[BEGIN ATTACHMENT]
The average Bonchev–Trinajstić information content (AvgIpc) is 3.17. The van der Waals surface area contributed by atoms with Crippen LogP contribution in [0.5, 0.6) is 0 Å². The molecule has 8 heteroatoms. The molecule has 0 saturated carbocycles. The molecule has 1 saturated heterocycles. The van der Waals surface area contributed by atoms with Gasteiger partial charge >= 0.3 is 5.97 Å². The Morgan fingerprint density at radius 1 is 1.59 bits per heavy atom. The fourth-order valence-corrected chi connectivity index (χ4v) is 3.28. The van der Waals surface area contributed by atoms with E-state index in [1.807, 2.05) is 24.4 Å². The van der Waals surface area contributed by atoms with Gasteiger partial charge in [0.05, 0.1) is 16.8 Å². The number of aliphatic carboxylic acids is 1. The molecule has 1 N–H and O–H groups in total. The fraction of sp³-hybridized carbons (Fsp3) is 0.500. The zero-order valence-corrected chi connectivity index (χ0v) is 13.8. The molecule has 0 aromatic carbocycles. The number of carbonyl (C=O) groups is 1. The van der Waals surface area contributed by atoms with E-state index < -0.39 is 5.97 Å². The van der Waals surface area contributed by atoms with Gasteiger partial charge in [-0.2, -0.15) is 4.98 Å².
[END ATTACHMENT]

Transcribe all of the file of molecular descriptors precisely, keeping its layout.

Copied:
The average Bonchev–Trinajstić information content (AvgIpc) is 3.17. The van der Waals surface area contributed by atoms with Crippen LogP contribution in [0.5, 0.6) is 0 Å². The molecule has 8 heteroatoms. The molecule has 0 saturated carbocycles. The molecule has 1 saturated heterocycles. The van der Waals surface area contributed by atoms with Gasteiger partial charge >= 0.3 is 5.97 Å². The Morgan fingerprint density at radius 1 is 1.59 bits per heavy atom. The fourth-order valence-corrected chi connectivity index (χ4v) is 3.28. The van der Waals surface area contributed by atoms with E-state index in [1.807, 2.05) is 24.4 Å². The van der Waals surface area contributed by atoms with Gasteiger partial charge in [0.05, 0.1) is 16.8 Å². The number of aliphatic carboxylic acids is 1. The molecule has 1 N–H and O–H groups in total. The fraction of sp³-hybridized carbons (Fsp3) is 0.500. The zero-order valence-corrected chi connectivity index (χ0v) is 13.8. The molecule has 0 aromatic carbocycles. The number of carbonyl (C=O) groups is 1. The van der Waals surface area contributed by atoms with E-state index < -0.39 is 5.97 Å². The van der Waals surface area contributed by atoms with Gasteiger partial charge in [-0.2, -0.15) is 4.98 Å².